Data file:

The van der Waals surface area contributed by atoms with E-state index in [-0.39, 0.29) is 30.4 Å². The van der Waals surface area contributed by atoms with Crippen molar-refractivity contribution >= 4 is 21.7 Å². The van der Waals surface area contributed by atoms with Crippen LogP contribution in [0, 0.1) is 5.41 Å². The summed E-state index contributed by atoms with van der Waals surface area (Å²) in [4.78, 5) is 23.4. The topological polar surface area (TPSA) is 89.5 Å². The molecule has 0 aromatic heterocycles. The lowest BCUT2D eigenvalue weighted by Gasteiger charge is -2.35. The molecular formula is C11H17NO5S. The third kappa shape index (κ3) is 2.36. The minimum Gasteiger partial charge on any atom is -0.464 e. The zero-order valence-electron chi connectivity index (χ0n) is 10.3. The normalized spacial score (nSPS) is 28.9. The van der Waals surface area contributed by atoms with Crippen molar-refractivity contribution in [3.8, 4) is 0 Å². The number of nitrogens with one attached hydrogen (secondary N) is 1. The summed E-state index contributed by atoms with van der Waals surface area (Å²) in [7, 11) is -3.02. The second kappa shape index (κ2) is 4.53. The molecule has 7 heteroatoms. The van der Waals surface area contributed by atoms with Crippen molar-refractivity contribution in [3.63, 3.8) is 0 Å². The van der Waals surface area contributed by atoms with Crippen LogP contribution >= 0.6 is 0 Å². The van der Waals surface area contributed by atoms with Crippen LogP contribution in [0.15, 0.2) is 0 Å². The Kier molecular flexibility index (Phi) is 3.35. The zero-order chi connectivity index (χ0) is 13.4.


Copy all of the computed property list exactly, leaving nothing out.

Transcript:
The van der Waals surface area contributed by atoms with E-state index in [-0.39, 0.29) is 30.4 Å². The van der Waals surface area contributed by atoms with Crippen molar-refractivity contribution >= 4 is 21.7 Å². The van der Waals surface area contributed by atoms with Crippen LogP contribution in [0, 0.1) is 5.41 Å². The summed E-state index contributed by atoms with van der Waals surface area (Å²) in [4.78, 5) is 23.4. The topological polar surface area (TPSA) is 89.5 Å². The molecule has 0 aromatic heterocycles. The lowest BCUT2D eigenvalue weighted by Gasteiger charge is -2.35. The molecular formula is C11H17NO5S. The third kappa shape index (κ3) is 2.36. The minimum Gasteiger partial charge on any atom is -0.464 e. The zero-order valence-electron chi connectivity index (χ0n) is 10.3. The normalized spacial score (nSPS) is 28.9. The van der Waals surface area contributed by atoms with Crippen molar-refractivity contribution in [3.8, 4) is 0 Å². The number of nitrogens with one attached hydrogen (secondary N) is 1. The summed E-state index contributed by atoms with van der Waals surface area (Å²) in [7, 11) is -3.02. The second kappa shape index (κ2) is 4.53. The molecule has 7 heteroatoms. The van der Waals surface area contributed by atoms with Crippen molar-refractivity contribution in [3.63, 3.8) is 0 Å². The van der Waals surface area contributed by atoms with Crippen LogP contribution >= 0.6 is 0 Å². The van der Waals surface area contributed by atoms with Crippen LogP contribution in [0.15, 0.2) is 0 Å². The Kier molecular flexibility index (Phi) is 3.35. The zero-order chi connectivity index (χ0) is 13.4.